From: Richard Knoppow on

"Peter" <w2tga(a)hotmail.com> wrote in message
news:b9136798-339a-4738-9f56-de383772ab41(a)r27g2000yqb.googlegroups.com...
On Jul 12, 7:10 pm, Cheesehead <dplotusno...(a)yahoo.com>
wrote:
> I just picked up a 4x5 this weekend.
> It came with a bunch of stuff, some I kept, some is
> elsewhere.
> One thing I kept is a box of Kodabromide F1 paper.
> It's really thin stuff. I printed this neg because I like
> the texture
> of the two dried flowers up
> front.http://www.brendemuehl.net/images/flowers002.jpg
> Makes for a good test neg.
> (Please pardon the dust from my scanner surface.)
>
> Anyway, the paper seems a bit fogged, but not too bad.
> I developed this in some old D-19.
> Probably not the best choice. :-)
>
> Anyway, what are the opinions out there on this paper and
> how to best
> treat it.
> It looks like, with a little TLC, I might get good mileage
> out of it.

F-1 paper should produce a lower contrast than the higher
number
papers. D-19 is a higher contrast developer. D-72 or
Dektol might be
better choices than D1-19.

Fog might be from paper age or history of how it was stored.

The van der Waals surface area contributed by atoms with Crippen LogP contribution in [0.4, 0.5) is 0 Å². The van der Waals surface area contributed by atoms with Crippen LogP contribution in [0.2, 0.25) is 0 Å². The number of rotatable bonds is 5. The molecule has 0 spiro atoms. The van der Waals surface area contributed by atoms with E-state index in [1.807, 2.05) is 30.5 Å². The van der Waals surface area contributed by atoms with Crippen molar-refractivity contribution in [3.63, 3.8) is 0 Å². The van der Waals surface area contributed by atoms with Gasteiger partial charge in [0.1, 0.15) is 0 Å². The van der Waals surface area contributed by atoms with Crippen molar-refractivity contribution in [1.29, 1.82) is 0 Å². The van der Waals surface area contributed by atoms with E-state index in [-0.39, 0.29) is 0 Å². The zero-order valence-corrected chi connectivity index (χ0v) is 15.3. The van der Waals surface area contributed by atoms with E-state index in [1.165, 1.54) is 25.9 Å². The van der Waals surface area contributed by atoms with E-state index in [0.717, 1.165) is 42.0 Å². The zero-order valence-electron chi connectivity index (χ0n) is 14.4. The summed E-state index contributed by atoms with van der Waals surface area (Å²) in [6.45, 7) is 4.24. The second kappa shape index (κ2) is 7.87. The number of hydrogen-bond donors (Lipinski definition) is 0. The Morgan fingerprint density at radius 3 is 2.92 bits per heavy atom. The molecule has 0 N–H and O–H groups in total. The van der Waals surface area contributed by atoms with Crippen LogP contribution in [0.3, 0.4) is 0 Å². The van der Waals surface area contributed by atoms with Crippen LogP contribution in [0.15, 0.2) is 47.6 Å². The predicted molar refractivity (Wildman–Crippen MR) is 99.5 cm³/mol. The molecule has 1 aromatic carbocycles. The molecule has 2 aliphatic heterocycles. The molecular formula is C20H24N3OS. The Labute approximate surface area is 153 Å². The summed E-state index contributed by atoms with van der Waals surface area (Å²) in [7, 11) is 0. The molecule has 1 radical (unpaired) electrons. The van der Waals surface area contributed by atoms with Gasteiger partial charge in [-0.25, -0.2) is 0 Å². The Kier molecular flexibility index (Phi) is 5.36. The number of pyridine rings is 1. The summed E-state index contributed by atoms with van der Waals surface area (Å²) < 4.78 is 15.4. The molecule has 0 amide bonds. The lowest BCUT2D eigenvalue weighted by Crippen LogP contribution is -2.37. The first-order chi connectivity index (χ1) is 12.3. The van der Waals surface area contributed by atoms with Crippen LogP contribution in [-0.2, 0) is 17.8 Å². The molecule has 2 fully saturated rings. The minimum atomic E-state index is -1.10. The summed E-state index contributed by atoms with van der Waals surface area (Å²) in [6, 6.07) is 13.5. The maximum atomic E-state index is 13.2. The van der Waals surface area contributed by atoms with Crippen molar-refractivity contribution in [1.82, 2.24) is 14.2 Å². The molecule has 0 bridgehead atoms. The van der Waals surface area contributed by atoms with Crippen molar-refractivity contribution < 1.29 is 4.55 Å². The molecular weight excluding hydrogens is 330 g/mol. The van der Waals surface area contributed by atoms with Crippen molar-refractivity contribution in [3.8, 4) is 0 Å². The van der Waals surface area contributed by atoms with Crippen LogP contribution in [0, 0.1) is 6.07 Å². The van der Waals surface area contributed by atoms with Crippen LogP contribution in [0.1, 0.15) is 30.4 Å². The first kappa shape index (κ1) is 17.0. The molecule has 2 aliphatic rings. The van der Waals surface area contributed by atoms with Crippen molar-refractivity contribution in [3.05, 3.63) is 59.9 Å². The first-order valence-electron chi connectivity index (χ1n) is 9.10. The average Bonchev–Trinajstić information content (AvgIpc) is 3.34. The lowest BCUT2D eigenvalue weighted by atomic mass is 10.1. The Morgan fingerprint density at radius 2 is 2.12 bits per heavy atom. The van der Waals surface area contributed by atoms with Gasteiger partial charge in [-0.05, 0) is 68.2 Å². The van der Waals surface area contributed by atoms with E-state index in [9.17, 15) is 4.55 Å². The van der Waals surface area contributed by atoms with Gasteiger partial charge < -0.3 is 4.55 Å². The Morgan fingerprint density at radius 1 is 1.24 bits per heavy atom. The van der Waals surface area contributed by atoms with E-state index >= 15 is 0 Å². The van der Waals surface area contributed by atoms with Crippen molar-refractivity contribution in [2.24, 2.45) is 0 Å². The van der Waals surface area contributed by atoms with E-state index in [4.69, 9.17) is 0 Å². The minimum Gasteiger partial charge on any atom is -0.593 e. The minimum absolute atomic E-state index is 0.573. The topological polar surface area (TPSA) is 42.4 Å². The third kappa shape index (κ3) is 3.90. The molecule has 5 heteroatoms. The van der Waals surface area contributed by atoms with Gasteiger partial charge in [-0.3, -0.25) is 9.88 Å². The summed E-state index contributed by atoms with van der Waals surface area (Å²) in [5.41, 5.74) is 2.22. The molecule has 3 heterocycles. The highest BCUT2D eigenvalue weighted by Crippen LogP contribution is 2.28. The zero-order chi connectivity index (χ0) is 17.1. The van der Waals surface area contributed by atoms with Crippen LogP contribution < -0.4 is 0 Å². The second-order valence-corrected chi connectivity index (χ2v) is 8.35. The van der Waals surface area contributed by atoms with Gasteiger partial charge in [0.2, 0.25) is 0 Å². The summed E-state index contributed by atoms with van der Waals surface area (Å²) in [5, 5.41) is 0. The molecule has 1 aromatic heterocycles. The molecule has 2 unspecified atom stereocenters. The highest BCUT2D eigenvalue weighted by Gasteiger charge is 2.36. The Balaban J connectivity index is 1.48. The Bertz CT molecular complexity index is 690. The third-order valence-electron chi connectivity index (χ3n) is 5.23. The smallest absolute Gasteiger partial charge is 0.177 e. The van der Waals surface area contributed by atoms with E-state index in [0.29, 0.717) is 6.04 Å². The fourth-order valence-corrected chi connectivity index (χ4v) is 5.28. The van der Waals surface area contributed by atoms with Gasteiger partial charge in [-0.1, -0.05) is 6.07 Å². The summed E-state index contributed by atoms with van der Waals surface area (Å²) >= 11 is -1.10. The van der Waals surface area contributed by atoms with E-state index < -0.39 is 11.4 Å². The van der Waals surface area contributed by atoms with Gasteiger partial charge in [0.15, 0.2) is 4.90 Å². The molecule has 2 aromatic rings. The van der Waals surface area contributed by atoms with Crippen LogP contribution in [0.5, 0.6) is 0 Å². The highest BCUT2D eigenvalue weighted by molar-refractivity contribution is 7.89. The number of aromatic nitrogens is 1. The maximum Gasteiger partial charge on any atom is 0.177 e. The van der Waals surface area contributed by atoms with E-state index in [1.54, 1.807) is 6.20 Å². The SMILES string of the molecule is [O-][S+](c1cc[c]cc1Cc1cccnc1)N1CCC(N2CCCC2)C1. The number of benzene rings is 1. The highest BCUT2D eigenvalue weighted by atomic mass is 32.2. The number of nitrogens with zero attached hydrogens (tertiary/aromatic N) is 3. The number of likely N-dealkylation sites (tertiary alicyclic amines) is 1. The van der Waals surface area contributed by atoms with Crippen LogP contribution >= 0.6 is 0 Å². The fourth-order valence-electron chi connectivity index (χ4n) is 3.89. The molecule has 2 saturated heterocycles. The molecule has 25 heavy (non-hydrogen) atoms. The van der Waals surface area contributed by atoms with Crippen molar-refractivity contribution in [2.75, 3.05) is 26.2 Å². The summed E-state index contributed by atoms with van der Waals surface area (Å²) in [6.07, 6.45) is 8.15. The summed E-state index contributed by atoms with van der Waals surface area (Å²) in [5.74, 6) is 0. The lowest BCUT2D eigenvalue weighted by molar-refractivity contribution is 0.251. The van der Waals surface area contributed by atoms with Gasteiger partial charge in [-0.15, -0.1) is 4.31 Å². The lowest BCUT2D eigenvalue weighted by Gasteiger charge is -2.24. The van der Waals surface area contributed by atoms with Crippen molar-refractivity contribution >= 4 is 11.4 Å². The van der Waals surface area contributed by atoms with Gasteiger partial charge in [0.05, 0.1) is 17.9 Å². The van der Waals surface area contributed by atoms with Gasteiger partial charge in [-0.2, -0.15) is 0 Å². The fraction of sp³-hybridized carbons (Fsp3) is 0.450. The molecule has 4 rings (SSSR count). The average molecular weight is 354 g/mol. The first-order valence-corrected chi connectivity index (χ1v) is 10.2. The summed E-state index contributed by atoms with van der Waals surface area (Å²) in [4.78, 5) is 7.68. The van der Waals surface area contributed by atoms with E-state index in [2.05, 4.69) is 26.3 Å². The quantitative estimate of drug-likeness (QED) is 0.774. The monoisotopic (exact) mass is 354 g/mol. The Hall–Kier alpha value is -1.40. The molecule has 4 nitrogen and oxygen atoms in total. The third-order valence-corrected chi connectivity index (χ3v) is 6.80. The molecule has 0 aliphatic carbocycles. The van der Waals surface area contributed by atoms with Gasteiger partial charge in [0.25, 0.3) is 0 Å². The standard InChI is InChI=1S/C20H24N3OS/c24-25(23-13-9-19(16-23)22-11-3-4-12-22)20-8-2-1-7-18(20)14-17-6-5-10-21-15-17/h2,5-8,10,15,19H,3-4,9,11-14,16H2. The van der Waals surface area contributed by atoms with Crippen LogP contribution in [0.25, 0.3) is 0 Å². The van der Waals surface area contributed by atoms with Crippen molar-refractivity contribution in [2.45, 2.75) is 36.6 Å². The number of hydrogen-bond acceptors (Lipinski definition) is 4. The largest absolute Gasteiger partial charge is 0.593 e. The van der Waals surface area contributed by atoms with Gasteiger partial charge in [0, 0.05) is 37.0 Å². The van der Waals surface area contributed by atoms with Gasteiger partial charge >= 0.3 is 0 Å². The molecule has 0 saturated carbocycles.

It also
might be from a safelight or other light leaks in a
darkroom.
I have some pretty old Kodabromide and do not see fog.

I doubt if there is much difference in contrast between
D-19 and Dektol. For one thing both are quite active and
also paper is developed to "completion" meaning to about the
highest contrast its capable of. This is unlike film which
is usually developed to a much lower contrast than its
maximum.
All papers can become foggy with age and Kodabromide
was discontinued quite some time ago. Additional bromide
will help with fog but benzotriazole is more effective and
does not lower the speed quite as much.


--
--
Richard Knoppow
Los Angeles, CA, USA
dickburk(a)ix.netcom.com


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